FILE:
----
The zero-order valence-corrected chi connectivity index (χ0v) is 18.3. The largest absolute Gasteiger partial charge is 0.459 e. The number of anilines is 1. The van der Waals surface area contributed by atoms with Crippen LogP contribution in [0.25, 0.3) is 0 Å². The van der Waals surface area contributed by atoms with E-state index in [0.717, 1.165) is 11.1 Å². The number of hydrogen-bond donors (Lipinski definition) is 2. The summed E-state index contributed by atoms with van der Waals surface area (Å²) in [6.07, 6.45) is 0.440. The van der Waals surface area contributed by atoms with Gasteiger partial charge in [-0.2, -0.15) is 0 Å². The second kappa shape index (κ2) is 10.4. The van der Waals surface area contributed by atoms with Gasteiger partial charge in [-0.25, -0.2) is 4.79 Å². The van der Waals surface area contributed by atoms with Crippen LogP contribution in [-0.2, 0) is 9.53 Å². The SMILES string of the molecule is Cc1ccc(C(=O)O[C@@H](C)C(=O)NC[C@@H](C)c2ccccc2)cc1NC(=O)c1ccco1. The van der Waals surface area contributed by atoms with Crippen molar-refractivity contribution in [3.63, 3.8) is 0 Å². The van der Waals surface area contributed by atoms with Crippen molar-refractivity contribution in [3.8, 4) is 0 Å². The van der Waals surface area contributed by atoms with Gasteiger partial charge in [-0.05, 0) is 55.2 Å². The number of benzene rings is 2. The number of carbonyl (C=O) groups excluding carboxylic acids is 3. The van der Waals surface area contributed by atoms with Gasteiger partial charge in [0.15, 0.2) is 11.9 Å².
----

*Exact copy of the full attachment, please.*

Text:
The zero-order valence-corrected chi connectivity index (χ0v) is 18.3. The largest absolute Gasteiger partial charge is 0.459 e. The number of anilines is 1. The van der Waals surface area contributed by atoms with Crippen LogP contribution in [0.25, 0.3) is 0 Å². The van der Waals surface area contributed by atoms with E-state index in [0.717, 1.165) is 11.1 Å². The number of hydrogen-bond donors (Lipinski definition) is 2. The summed E-state index contributed by atoms with van der Waals surface area (Å²) in [6.07, 6.45) is 0.440. The van der Waals surface area contributed by atoms with Gasteiger partial charge in [-0.2, -0.15) is 0 Å². The second kappa shape index (κ2) is 10.4. The van der Waals surface area contributed by atoms with Gasteiger partial charge in [-0.25, -0.2) is 4.79 Å². The van der Waals surface area contributed by atoms with Crippen LogP contribution in [-0.2, 0) is 9.53 Å². The SMILES string of the molecule is Cc1ccc(C(=O)O[C@@H](C)C(=O)NC[C@@H](C)c2ccccc2)cc1NC(=O)c1ccco1. The van der Waals surface area contributed by atoms with Crippen molar-refractivity contribution in [3.63, 3.8) is 0 Å². The van der Waals surface area contributed by atoms with Crippen molar-refractivity contribution in [3.8, 4) is 0 Å². The van der Waals surface area contributed by atoms with Gasteiger partial charge in [-0.05, 0) is 55.2 Å². The number of benzene rings is 2. The number of carbonyl (C=O) groups excluding carboxylic acids is 3. The van der Waals surface area contributed by atoms with Gasteiger partial charge in [0.15, 0.2) is 11.9 Å².